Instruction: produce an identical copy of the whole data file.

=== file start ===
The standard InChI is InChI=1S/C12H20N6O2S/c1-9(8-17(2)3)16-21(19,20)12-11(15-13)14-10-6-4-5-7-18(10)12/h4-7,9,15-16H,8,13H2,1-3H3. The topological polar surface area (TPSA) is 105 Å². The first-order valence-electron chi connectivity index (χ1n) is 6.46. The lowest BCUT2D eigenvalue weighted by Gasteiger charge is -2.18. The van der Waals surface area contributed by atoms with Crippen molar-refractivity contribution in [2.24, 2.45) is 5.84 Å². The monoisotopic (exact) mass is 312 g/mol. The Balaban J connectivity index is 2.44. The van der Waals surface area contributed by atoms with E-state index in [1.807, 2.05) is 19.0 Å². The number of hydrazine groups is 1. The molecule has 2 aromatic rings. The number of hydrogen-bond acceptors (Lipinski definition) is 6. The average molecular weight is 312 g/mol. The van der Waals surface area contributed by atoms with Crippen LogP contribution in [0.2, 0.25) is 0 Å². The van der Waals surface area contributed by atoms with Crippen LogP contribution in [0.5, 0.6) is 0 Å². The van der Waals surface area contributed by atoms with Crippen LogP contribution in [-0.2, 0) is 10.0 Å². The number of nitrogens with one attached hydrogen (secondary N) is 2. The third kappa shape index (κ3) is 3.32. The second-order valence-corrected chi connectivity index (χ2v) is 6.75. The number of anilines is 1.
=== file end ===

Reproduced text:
The standard InChI is InChI=1S/C12H20N6O2S/c1-9(8-17(2)3)16-21(19,20)12-11(15-13)14-10-6-4-5-7-18(10)12/h4-7,9,15-16H,8,13H2,1-3H3. The topological polar surface area (TPSA) is 105 Å². The first-order valence-electron chi connectivity index (χ1n) is 6.46. The lowest BCUT2D eigenvalue weighted by Gasteiger charge is -2.18. The van der Waals surface area contributed by atoms with Crippen molar-refractivity contribution in [2.24, 2.45) is 5.84 Å². The monoisotopic (exact) mass is 312 g/mol. The Balaban J connectivity index is 2.44. The van der Waals surface area contributed by atoms with E-state index in [1.807, 2.05) is 19.0 Å². The number of hydrazine groups is 1. The molecule has 2 aromatic rings. The number of hydrogen-bond acceptors (Lipinski definition) is 6. The average molecular weight is 312 g/mol. The van der Waals surface area contributed by atoms with Crippen LogP contribution in [0.2, 0.25) is 0 Å². The van der Waals surface area contributed by atoms with Crippen LogP contribution in [0.5, 0.6) is 0 Å². The van der Waals surface area contributed by atoms with Crippen LogP contribution in [-0.2, 0) is 10.0 Å². The number of nitrogens with one attached hydrogen (secondary N) is 2. The third kappa shape index (κ3) is 3.32. The second-order valence-corrected chi connectivity index (χ2v) is 6.75. The number of anilines is 1.